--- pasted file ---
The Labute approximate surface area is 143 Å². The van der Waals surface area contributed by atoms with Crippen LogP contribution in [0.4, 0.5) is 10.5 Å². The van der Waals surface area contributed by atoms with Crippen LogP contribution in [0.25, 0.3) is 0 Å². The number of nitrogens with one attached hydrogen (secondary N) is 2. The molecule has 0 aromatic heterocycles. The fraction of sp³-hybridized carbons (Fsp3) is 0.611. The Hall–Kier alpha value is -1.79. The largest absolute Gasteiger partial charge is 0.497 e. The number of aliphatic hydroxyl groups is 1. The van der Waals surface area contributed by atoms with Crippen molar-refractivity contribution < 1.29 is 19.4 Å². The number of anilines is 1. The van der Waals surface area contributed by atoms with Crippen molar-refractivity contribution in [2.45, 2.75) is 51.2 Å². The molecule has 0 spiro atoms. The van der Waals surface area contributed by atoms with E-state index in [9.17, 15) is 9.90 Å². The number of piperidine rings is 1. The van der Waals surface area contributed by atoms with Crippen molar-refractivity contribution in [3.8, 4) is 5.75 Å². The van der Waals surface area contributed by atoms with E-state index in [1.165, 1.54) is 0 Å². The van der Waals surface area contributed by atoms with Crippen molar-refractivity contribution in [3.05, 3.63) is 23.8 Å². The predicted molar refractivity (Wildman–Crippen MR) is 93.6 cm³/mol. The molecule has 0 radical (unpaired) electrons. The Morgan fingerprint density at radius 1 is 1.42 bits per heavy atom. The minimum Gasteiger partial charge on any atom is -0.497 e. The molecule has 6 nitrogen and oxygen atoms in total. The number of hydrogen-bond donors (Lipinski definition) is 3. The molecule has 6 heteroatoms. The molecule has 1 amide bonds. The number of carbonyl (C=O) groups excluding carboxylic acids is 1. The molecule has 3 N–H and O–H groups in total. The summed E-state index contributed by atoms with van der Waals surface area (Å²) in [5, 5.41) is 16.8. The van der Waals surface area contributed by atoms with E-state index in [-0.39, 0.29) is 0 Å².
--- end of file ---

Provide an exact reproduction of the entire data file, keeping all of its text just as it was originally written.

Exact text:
The Labute approximate surface area is 143 Å². The van der Waals surface area contributed by atoms with Crippen LogP contribution in [0.4, 0.5) is 10.5 Å². The van der Waals surface area contributed by atoms with Crippen LogP contribution in [0.25, 0.3) is 0 Å². The number of nitrogens with one attached hydrogen (secondary N) is 2. The molecule has 0 aromatic heterocycles. The fraction of sp³-hybridized carbons (Fsp3) is 0.611. The Hall–Kier alpha value is -1.79. The largest absolute Gasteiger partial charge is 0.497 e. The number of aliphatic hydroxyl groups is 1. The van der Waals surface area contributed by atoms with Crippen molar-refractivity contribution < 1.29 is 19.4 Å². The number of anilines is 1. The van der Waals surface area contributed by atoms with Crippen molar-refractivity contribution in [2.45, 2.75) is 51.2 Å². The molecule has 0 spiro atoms. The van der Waals surface area contributed by atoms with E-state index in [9.17, 15) is 9.90 Å². The number of piperidine rings is 1. The van der Waals surface area contributed by atoms with Crippen molar-refractivity contribution in [3.8, 4) is 5.75 Å². The van der Waals surface area contributed by atoms with E-state index in [1.165, 1.54) is 0 Å². The van der Waals surface area contributed by atoms with Crippen molar-refractivity contribution in [3.05, 3.63) is 23.8 Å². The predicted molar refractivity (Wildman–Crippen MR) is 93.6 cm³/mol. The molecule has 0 radical (unpaired) electrons. The Morgan fingerprint density at radius 1 is 1.42 bits per heavy atom. The minimum Gasteiger partial charge on any atom is -0.497 e. The molecule has 6 nitrogen and oxygen atoms in total. The number of hydrogen-bond donors (Lipinski definition) is 3. The molecule has 6 heteroatoms. The molecule has 1 amide bonds. The number of carbonyl (C=O) groups excluding carboxylic acids is 1. The molecule has 3 N–H and O–H groups in total. The summed E-state index contributed by atoms with van der Waals surface area (Å²) in [5, 5.41) is 16.8. The van der Waals surface area contributed by atoms with E-state index in [-0.39, 0.29) is 0 Å².